First of all, what follows is my personal opinion on hook choice for salmon and ground fish. I know every angler has their own favourite or lucky hook. I know it is hard to change something that is working and try something new. I tried different hooks and still get lucky, but I do see some hooks just hold the fish on better during the fight before netting into the boat. There are so many types of hooks out on the market, and hook designs have changed over the years. We all like our Gamakatsu Octopus or Mustad Ultra Point hooks, but what if we explore the varieties? I don’t really look at hook brands; rather, I look at design and strength of the hook. Here are some factors I look at when choosing the hook for my targeted fish: material of the hook, weight, gape, and style.
Fishing Hook Material
Have you ever lost a fish due to the hook snapping or bending wide open? I have seen my Octopus hook snapped and bent out of shape before. You need to choose the right hook for your target fish. Start by looking at the material of the hook. There are so many different hook materials on the market, but we will focus on the common ones we can buy at the local tackle shop—steel, high carbon steel, stainless steel, and vanadium steel. Most common hooks are made from steel and have a coating on the metal (e.g. Gamakatsu Red/Black Octopus or Mustad Black Ultra Point, or North Pacific Black). Some of the steel hooks on the market are not meant for salmon or ground fish, and you can usually tell by how thin they are. Steel hooks tend to rust pretty fast and may last only one season of saltwater fishing. It’s best to change out those hooks if there are signs of rust, which indicate that the hook strength is weakened.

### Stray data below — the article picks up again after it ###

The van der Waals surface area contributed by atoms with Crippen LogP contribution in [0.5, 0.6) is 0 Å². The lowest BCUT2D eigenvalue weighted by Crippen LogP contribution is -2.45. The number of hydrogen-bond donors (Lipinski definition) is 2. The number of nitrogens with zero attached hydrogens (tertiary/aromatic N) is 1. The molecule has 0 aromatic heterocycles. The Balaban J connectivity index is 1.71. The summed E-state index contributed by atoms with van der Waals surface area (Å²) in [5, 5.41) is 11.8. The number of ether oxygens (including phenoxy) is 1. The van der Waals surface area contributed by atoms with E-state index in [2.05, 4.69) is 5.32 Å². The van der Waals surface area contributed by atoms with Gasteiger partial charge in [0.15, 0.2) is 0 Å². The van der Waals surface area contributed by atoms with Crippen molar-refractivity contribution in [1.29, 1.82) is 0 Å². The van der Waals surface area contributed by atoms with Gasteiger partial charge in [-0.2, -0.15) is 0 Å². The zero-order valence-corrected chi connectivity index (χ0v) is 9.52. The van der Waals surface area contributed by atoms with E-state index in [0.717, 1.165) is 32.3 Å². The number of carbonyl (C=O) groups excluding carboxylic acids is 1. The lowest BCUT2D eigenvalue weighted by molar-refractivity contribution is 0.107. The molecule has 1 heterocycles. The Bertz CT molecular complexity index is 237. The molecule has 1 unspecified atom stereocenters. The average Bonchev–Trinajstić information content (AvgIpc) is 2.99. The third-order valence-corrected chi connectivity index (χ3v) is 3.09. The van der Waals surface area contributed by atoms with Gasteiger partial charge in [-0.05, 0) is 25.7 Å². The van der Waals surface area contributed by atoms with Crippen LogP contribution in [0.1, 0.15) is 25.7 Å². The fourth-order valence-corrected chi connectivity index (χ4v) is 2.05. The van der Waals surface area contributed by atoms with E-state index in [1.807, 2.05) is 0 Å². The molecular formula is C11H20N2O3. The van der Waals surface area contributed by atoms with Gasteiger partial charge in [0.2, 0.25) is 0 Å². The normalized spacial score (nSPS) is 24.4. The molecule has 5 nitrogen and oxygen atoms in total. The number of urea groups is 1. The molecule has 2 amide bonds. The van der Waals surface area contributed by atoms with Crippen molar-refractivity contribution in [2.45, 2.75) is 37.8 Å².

Next up is the high carbon steel hook, which is much stronger than steel. With higher carbon content in the steel, it has far more strength to resist the stress applied by the fish and fishermen. You will notice it is much harder to pinch the barb down compared to normal steel hooks with normal pillars. I landed my Tyee with high carbon steel with permasteel coat- ing and regular wire; the hook did not flex at all. These hooks will still rust, but depending on the coating applied they can last more than one season from experience by rinsing the gear with fresh-water after fishing. Stainless steel hooks are good investment to your fishing if you spend a lot of time fishing in the saltwater. Stainless steel resists rust, which makes your hooks last longer in the saltwater environment.
Vanadium steel hooks are the premium of all hook materials. These hooks are much stronger than stainless steel hooks, and they weigh less. This means that you can use light wire hooks for better penetration than regular wire hooks. Anglers don’t often closely look at wire gauges when purchasing hooks. Most popular hooks people buy are just regular wire gauge. If you find your favourite hook style bends out of shape or snaps from a large fish then maybe look for a stronger wire gauge. There are light, regular, 1x, 2x, 3x, 4x, and 6x gauge hooks. Typically I use regular or 1x for salmon, lingcod, and rockfish. Most people will use stronger gauge hooks for halibut and lingcod. Different wire gauges and material can affect the weight of the hook.
Fishing Hook Weight